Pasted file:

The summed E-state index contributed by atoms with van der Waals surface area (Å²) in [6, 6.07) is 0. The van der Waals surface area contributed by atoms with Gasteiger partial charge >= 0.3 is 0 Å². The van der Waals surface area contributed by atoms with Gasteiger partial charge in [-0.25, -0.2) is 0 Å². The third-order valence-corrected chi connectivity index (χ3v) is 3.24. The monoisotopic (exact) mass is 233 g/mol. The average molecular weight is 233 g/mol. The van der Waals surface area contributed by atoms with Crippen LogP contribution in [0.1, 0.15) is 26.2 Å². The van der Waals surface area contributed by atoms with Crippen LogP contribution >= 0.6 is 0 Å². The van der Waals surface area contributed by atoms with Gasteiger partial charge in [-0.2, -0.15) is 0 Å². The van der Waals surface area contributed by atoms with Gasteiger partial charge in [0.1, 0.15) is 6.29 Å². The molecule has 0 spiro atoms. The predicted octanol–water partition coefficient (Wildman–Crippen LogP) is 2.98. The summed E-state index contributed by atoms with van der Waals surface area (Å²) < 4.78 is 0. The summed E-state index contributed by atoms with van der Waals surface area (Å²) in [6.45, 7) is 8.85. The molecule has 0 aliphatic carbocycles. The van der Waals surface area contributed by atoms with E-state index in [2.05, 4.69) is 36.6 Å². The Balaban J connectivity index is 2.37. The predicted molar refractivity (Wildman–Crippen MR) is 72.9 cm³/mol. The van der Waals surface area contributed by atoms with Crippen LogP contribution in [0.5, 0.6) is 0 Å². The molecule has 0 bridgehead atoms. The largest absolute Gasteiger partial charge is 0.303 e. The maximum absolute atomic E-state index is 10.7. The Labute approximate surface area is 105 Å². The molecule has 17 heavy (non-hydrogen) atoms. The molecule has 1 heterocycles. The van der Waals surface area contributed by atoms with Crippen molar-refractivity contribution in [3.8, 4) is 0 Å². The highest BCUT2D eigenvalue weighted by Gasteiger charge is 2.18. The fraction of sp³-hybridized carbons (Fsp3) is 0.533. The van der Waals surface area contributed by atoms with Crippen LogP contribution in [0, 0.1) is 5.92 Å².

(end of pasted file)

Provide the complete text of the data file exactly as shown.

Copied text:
The summed E-state index contributed by atoms with van der Waals surface area (Å²) in [6, 6.07) is 0. The van der Waals surface area contributed by atoms with Gasteiger partial charge >= 0.3 is 0 Å². The van der Waals surface area contributed by atoms with Gasteiger partial charge in [-0.25, -0.2) is 0 Å². The third-order valence-corrected chi connectivity index (χ3v) is 3.24. The monoisotopic (exact) mass is 233 g/mol. The average molecular weight is 233 g/mol. The van der Waals surface area contributed by atoms with Crippen LogP contribution in [0.1, 0.15) is 26.2 Å². The van der Waals surface area contributed by atoms with Crippen LogP contribution >= 0.6 is 0 Å². The van der Waals surface area contributed by atoms with Gasteiger partial charge in [-0.2, -0.15) is 0 Å². The van der Waals surface area contributed by atoms with Gasteiger partial charge in [0.1, 0.15) is 6.29 Å². The molecule has 0 spiro atoms. The predicted octanol–water partition coefficient (Wildman–Crippen LogP) is 2.98. The summed E-state index contributed by atoms with van der Waals surface area (Å²) < 4.78 is 0. The summed E-state index contributed by atoms with van der Waals surface area (Å²) in [6.45, 7) is 8.85. The molecule has 0 aliphatic carbocycles. The van der Waals surface area contributed by atoms with E-state index in [2.05, 4.69) is 36.6 Å². The Balaban J connectivity index is 2.37. The predicted molar refractivity (Wildman–Crippen MR) is 72.9 cm³/mol. The van der Waals surface area contributed by atoms with Crippen LogP contribution in [0.5, 0.6) is 0 Å². The molecule has 0 bridgehead atoms. The largest absolute Gasteiger partial charge is 0.303 e. The maximum absolute atomic E-state index is 10.7. The Labute approximate surface area is 105 Å². The molecule has 17 heavy (non-hydrogen) atoms. The molecule has 1 heterocycles. The van der Waals surface area contributed by atoms with Crippen molar-refractivity contribution in [3.8, 4) is 0 Å². The highest BCUT2D eigenvalue weighted by Gasteiger charge is 2.18. The fraction of sp³-hybridized carbons (Fsp3) is 0.533. The van der Waals surface area contributed by atoms with Crippen LogP contribution in [0, 0.1) is 5.92 Å².